It’s winter! Or at least, it is where I am. As we enter one of the coldest winters in British history (according the hyperbolic mainstream media), it’s hard to think our southern hemispheric friends will be enjoying the sunshine and not lamenting its absence.Whether you’re curled up by a roaring fireplace or lazing by a smouldering barbecue, I hope you enjoy this month’s Blogs of the Round Table.
November’s theme was Origins. I had my own origin experience when I launched my new videogame culture magazine Five out of Ten, and if you thought I wasn’t going to plug it here then I’m sorry to disappoint you. The first issue features the work of our own Kris Ligman and friend-of-CD Brendan Keogh. The theme is ‘New Horizons’, which you might remember was the BoRT theme for September. It’s like bonus BoRT! Buy a copy! It’s the perfect Christmas gift for that special someone in your life.
Anyway, on with the show…
“Like it or not, our early years in life are formative. The people we meet and the experiences we share influence the course of our lives. Why should the video games we play be any different?
What are your earliest memories of gaming? How do you think your childhood (or childish adulthood) experiences of gaming have influenced your life, if at all? Are there any game origin stories that reflect your own?”
Christopher Floyd writes about the multilingual wonders of Sega manuals. While American and Japanese game manuals (remember those?) were presumably wafer-thin, European manuals were case-bursting tomes. Either way, it’s a shame that manuals have been reduced to controls stamped on a card, as they were great to read on your way home from the store (remember those?)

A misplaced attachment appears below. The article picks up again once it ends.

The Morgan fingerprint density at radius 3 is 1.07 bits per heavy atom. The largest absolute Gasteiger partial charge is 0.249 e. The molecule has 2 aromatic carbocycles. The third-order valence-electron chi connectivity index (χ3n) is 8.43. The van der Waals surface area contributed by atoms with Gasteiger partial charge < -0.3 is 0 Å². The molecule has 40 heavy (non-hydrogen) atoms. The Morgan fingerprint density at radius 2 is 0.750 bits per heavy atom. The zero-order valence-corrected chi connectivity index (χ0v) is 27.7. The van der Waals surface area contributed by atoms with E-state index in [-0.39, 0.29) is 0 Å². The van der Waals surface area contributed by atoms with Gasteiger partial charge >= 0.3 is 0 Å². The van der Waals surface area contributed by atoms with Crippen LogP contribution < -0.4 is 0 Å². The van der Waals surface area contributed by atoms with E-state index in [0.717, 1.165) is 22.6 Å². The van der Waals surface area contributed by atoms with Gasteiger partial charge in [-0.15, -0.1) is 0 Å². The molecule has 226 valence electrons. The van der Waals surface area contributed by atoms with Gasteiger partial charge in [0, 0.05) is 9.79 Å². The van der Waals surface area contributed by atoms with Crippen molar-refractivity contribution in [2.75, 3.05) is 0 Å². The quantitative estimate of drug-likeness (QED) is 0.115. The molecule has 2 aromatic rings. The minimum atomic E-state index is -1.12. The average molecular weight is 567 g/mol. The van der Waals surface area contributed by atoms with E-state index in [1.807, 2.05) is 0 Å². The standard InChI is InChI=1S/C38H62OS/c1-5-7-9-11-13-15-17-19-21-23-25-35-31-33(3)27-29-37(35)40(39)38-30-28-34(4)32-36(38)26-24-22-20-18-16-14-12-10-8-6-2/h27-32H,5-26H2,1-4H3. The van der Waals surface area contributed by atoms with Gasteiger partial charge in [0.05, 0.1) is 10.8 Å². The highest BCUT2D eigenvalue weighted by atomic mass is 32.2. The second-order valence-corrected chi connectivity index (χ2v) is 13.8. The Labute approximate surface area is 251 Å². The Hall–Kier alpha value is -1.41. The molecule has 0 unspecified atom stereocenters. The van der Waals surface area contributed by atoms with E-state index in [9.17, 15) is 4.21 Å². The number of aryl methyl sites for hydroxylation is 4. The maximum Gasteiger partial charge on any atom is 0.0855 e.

Mike Schiller had an Atari 2600 and remembers imagining lumps of misshapen pixels as Pac-Man, football players and ET – the latter a bit misshapen by design, of course. He talks about the arcane magicks required to load a game on the PCJr: it’s interesting how far we have come in the age of one-tap downloads, but also how basic computing knowledge is being eroded as devices are simplified. Is that a good or bad thing? That’s probably a topic for another BoRT…
A poignant moment with Qbert in Wreck-It Ralph made Matt Krehbiel cry. This is a meditation on ‘gaming for the sake of fun’ – put away your pitchforks, academics – and it’s got a picture of ET if you didn’t believe my joke in the last paragraph. Seriously, he’s got a face like a melting scab.
Michelle Baldwin talks about how early games required more imagination. Is that part of the reason why they linger in the mind more than modern releases? This imaginative requirement, Michelle argues, fostered a creative streak that has influenced her life and career.
George Blott often prefers to watch games rather than play them. Now he watches web streams rather than acting as a live audience- because he spends his time making games rather than playing them.
A blogger mysteriously known as ‘TifaIA’ regards Final Fantasy IV as the most important game of their childhood. It’s really interesting to read about a game I’ve never even played before (the only FF I’ve ever finished is XIII, sorry), especially one that is influential on so many levels for at least one player.
Finally, a more personal origin story from myself for Five out of Ten about Ecco the Dolphin, writing my first real piece of games work and growing up as a gamer.
Thanks again to all of our contributors: great to see new faces… err, avatars every month.
Don’t forget to add the BoRT Linkomatic 5000 to your blog. Just embed the following code on your blog’s page:
<iframe type="text/html" width="600" height="20" src="http://www.tinysubversions.com/bort.html?month=November12" frameborder="0"></iframe>
And you’ll get this:
If you have trouble embedding the Linkomatic 5000, let me know on Twitter and I’ll try my best to help.
We’re going to take a break this month as we’re working on some Critical Distance end-of-year festivities. BoRT will return in January – see you then!